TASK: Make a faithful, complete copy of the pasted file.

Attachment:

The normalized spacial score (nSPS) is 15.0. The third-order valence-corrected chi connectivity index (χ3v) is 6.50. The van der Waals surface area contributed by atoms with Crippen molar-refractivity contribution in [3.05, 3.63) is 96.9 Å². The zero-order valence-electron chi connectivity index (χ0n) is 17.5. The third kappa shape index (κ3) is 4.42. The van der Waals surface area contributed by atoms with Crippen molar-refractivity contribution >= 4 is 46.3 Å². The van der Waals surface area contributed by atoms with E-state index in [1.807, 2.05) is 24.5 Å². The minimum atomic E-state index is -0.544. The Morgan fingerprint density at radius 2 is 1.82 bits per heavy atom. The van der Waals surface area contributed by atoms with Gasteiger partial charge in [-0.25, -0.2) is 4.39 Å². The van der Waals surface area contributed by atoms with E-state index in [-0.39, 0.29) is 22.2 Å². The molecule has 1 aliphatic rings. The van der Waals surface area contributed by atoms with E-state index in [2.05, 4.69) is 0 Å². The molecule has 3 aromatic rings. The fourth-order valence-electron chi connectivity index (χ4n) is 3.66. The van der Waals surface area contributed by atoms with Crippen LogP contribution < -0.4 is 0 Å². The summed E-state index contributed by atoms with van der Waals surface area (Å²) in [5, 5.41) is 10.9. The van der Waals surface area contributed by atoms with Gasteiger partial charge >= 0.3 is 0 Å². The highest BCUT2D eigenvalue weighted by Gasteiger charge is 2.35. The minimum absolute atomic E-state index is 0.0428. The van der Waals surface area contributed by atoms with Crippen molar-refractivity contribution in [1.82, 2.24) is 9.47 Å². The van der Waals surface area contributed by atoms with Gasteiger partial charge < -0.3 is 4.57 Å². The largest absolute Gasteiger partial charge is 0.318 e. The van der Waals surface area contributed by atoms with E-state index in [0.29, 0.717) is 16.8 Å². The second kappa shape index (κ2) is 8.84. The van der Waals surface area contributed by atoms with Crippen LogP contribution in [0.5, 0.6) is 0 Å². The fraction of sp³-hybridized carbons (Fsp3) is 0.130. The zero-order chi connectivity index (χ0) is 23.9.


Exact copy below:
The normalized spacial score (nSPS) is 15.0. The third-order valence-corrected chi connectivity index (χ3v) is 6.50. The van der Waals surface area contributed by atoms with Crippen molar-refractivity contribution in [3.05, 3.63) is 96.9 Å². The zero-order valence-electron chi connectivity index (χ0n) is 17.5. The third kappa shape index (κ3) is 4.42. The van der Waals surface area contributed by atoms with Crippen molar-refractivity contribution >= 4 is 46.3 Å². The van der Waals surface area contributed by atoms with E-state index in [1.807, 2.05) is 24.5 Å². The minimum atomic E-state index is -0.544. The Morgan fingerprint density at radius 2 is 1.82 bits per heavy atom. The van der Waals surface area contributed by atoms with Gasteiger partial charge in [-0.25, -0.2) is 4.39 Å². The van der Waals surface area contributed by atoms with E-state index in [-0.39, 0.29) is 22.2 Å². The molecule has 1 aliphatic rings. The van der Waals surface area contributed by atoms with E-state index in [2.05, 4.69) is 0 Å². The molecule has 3 aromatic rings. The fourth-order valence-electron chi connectivity index (χ4n) is 3.66. The van der Waals surface area contributed by atoms with Crippen LogP contribution < -0.4 is 0 Å². The summed E-state index contributed by atoms with van der Waals surface area (Å²) in [5, 5.41) is 10.9. The van der Waals surface area contributed by atoms with Gasteiger partial charge >= 0.3 is 0 Å². The highest BCUT2D eigenvalue weighted by Gasteiger charge is 2.35. The minimum absolute atomic E-state index is 0.0428. The van der Waals surface area contributed by atoms with Crippen molar-refractivity contribution in [1.82, 2.24) is 9.47 Å². The van der Waals surface area contributed by atoms with Gasteiger partial charge < -0.3 is 4.57 Å². The largest absolute Gasteiger partial charge is 0.318 e. The van der Waals surface area contributed by atoms with E-state index in [0.29, 0.717) is 16.8 Å². The second kappa shape index (κ2) is 8.84. The van der Waals surface area contributed by atoms with Crippen LogP contribution in [0.5, 0.6) is 0 Å². The fraction of sp³-hybridized carbons (Fsp3) is 0.130. The zero-order chi connectivity index (χ0) is 23.9.